This year was probably the Department of Science and Technology’s most exciting in its 10-year existence.
The winning of the majority of the Square Kilometre Array (SKA) telescope was one of the biggest coups in the history of South African science. The Karoo will be home to the largest scientific instrument in the world, which will be the largest radio telescope with more than 3,000 dishes spiralling up through Africa.
Tension rose in the run-up to the bid announcement in May, with The Australian newspaper reporting that Australian Science Minister Chris Evans had said an "aid mind-set" was Australia’s main impediment to hosting the R23bn SKA. "The thing that works against us the most is the sympathy for doing more in Africa — the European view that says we ought to be doing more development in Africa," it quoted the minister as saying.
The independent SKA site advisory committee selected South Africa as the technically superior site, so when the split was announced a number of South Africans described it as a "kick in the teeth for Africa".
However, many now regard this as the best decision, considering the financial investments made by both South Africa and Australia in their precursor telescopes, the MeerKAT and ASKAP respectively.
Lauded as one of the main drivers in South Africa’s SKA success, former science and technology minister Naledi Pandor was moved by President Jacob Zuma in October and was succeeded by her former deputy, Derek Hanekom.
Ms Pandor is now home affairs minister.
On her watch, she oversaw the completion of the ministerial review of the science, technology and innovation landscape, which began in 2010.
The review, which Ms Pandor handed to Parliament, recommends a reorganisation of the landscape; that teaching at all levels be declared an essential service; that the government’s technical and scientific services — such as forensic laboratories — be moved into science councils; that foreigners compete on an equal footing with South Africans for research jobs; and that the R700m allocated to fund knowledge infrastructure for the next six years be doubled.
Mr Hanekom says that in his new position, he will continue to build on Ms Pandor’s work, and focus on implementing the recommendations, which his department is working through.
Also sitting with the department is the National Space Programme, which was meant to be published in June.
The programme will map South Africa’s space activities for the next 30 years.
South African National Space Agency (Sansa) CEO Sandile Malinga says that, although the programme has not been finalised, the agency is already implementing some of the projects it details, such as South Africa’s contribution to the African Resource Management Constellation (ARMC).
South Africa will be contribution a satellite, ZA-ARMC1, to the constellation. The ARMC agreement, signed in 2009 between South Africa, Nigeria, Algeria and Kenya, binds South Africa to produce at least one satellite to monitor the region’s water, agriculture, climate and human settlement patterns, among other things.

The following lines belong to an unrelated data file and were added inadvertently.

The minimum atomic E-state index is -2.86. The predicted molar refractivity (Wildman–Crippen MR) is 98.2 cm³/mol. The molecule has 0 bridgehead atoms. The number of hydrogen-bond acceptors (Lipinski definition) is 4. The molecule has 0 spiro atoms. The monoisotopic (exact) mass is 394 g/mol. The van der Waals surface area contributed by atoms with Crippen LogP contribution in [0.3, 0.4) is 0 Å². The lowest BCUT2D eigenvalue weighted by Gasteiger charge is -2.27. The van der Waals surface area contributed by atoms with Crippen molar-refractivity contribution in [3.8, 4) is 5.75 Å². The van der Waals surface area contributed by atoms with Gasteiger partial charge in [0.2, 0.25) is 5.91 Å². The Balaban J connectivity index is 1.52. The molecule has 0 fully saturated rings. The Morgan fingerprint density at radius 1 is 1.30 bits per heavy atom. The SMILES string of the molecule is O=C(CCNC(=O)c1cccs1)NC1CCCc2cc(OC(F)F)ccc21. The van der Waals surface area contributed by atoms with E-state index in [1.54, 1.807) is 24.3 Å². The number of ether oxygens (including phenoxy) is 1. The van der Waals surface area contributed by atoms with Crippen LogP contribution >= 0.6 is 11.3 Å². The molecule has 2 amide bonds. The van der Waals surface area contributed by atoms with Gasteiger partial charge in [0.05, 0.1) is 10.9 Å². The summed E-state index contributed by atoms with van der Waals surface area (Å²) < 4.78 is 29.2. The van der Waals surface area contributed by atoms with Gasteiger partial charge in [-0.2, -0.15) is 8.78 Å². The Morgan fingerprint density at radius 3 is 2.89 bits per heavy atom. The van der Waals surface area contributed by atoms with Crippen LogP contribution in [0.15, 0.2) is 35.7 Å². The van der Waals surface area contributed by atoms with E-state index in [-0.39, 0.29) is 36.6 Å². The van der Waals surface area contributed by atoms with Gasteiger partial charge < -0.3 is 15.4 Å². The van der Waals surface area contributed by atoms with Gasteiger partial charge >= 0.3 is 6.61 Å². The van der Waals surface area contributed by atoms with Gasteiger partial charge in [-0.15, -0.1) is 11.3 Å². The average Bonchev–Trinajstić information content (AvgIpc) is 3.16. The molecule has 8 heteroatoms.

The R450m satellite — R100m of which will come from the Treasury — aims to reduce African reliance on European satellite footage and make the continent more self-sufficient, as well as build human capacity in space science and engineering.
However, 2012 also heard the death knell for SunSpace, the South African microsatellite manufacturer. In 2010, the Cabinet agreed in principle to buy an equity stake in the company, which has been in dire financial straits. This decision was reiterated last year.
But in October it was decided instead that SunSpace would be absorbed into the space agency. Talks are still under way as to how this will happen.
On the academic front, the Department of Science and Technology, through the National Research Foundation (NRF), added another 60 research chairs, taking the total to 152.
"The idea of research chairs was to have leading academics at professorial level whose primary activity is to do research and train postgraduate students," Romilla Maharaj, the NRF’s executive director: human and institutional capacity development, said.
Since its inception in 2005, the department has invested R1,1bn in the South African Research Chairs Initiative.
The research output shows that the initiative, in conjunction with the Department of Higher Education’s financial incentives for publishing papers, is working.
Academic publications rose steeply from the year 2004 to 7,468 publications in 2010, pushing South Africa into 33rd spot in the world, according to research by Prof Anastassios Pouris of the University of Pretoria.
This is the largest number of publications produced to date, he writes in his article, Science in South Africa: The Dawn of a Renaissance, published this year in the South African Journal of Science.
However, research experts agree this cannot be sustained unless South Africa trains up new academic talent.
Written by: Sarah Wild
Picture credit: Business Day
- This article was published on Business Day online.
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